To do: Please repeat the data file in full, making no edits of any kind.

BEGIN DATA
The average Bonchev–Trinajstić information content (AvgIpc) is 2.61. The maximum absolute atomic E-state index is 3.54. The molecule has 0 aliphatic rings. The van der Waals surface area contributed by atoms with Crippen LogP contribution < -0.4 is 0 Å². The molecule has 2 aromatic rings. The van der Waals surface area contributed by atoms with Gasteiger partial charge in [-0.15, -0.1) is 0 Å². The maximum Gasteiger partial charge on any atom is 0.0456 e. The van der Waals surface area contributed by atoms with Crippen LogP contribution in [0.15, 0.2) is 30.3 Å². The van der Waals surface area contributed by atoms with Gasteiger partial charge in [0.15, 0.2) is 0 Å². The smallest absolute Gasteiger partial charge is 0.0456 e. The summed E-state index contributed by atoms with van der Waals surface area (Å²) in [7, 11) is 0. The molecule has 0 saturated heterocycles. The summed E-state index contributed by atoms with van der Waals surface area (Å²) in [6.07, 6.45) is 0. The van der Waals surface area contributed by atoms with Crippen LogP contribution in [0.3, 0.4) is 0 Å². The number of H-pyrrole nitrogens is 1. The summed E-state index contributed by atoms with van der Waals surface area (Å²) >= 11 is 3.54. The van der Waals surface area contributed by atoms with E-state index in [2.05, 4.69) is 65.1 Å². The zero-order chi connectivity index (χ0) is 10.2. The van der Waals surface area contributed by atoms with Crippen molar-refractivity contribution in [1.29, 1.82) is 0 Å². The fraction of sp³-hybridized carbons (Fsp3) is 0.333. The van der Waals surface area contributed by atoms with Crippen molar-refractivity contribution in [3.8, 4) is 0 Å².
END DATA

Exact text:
The average Bonchev–Trinajstić information content (AvgIpc) is 2.61. The maximum absolute atomic E-state index is 3.54. The molecule has 0 aliphatic rings. The van der Waals surface area contributed by atoms with Crippen LogP contribution < -0.4 is 0 Å². The molecule has 2 aromatic rings. The van der Waals surface area contributed by atoms with Gasteiger partial charge in [-0.15, -0.1) is 0 Å². The maximum Gasteiger partial charge on any atom is 0.0456 e. The van der Waals surface area contributed by atoms with Crippen LogP contribution in [0.15, 0.2) is 30.3 Å². The van der Waals surface area contributed by atoms with Gasteiger partial charge in [0.15, 0.2) is 0 Å². The smallest absolute Gasteiger partial charge is 0.0456 e. The summed E-state index contributed by atoms with van der Waals surface area (Å²) in [7, 11) is 0. The molecule has 0 saturated heterocycles. The summed E-state index contributed by atoms with van der Waals surface area (Å²) in [6.07, 6.45) is 0. The van der Waals surface area contributed by atoms with Crippen LogP contribution in [0.3, 0.4) is 0 Å². The number of H-pyrrole nitrogens is 1. The summed E-state index contributed by atoms with van der Waals surface area (Å²) >= 11 is 3.54. The van der Waals surface area contributed by atoms with E-state index in [2.05, 4.69) is 65.1 Å². The zero-order chi connectivity index (χ0) is 10.2. The van der Waals surface area contributed by atoms with Crippen molar-refractivity contribution in [1.29, 1.82) is 0 Å². The fraction of sp³-hybridized carbons (Fsp3) is 0.333. The van der Waals surface area contributed by atoms with Crippen molar-refractivity contribution in [3.8, 4) is 0 Å².